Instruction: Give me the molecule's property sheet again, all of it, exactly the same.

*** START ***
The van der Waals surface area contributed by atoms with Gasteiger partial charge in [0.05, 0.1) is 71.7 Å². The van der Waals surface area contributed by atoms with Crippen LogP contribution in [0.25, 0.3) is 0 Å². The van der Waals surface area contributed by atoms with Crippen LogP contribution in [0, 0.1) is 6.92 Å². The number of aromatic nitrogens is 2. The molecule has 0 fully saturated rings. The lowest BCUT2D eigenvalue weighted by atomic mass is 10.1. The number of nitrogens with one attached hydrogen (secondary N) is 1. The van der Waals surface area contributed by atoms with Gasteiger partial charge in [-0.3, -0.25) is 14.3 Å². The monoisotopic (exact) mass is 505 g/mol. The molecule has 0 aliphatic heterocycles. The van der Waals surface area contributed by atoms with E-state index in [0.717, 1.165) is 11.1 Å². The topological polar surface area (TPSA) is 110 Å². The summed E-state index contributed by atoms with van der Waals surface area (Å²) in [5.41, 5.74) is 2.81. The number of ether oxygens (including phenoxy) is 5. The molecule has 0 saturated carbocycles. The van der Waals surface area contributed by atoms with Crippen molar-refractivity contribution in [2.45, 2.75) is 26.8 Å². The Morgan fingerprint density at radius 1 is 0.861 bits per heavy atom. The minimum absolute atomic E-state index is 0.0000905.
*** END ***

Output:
The van der Waals surface area contributed by atoms with Gasteiger partial charge in [0.05, 0.1) is 71.7 Å². The van der Waals surface area contributed by atoms with Crippen LogP contribution in [0.25, 0.3) is 0 Å². The van der Waals surface area contributed by atoms with Crippen LogP contribution in [0, 0.1) is 6.92 Å². The number of aromatic nitrogens is 2. The molecule has 0 fully saturated rings. The lowest BCUT2D eigenvalue weighted by atomic mass is 10.1. The number of nitrogens with one attached hydrogen (secondary N) is 1. The van der Waals surface area contributed by atoms with Gasteiger partial charge in [-0.3, -0.25) is 14.3 Å². The monoisotopic (exact) mass is 505 g/mol. The molecule has 0 aliphatic heterocycles. The van der Waals surface area contributed by atoms with E-state index in [0.717, 1.165) is 11.1 Å². The topological polar surface area (TPSA) is 110 Å². The summed E-state index contributed by atoms with van der Waals surface area (Å²) in [5.41, 5.74) is 2.81. The number of ether oxygens (including phenoxy) is 5. The molecule has 0 saturated carbocycles. The van der Waals surface area contributed by atoms with Crippen molar-refractivity contribution in [2.45, 2.75) is 26.8 Å². The Morgan fingerprint density at radius 1 is 0.861 bits per heavy atom. The minimum absolute atomic E-state index is 0.0000905.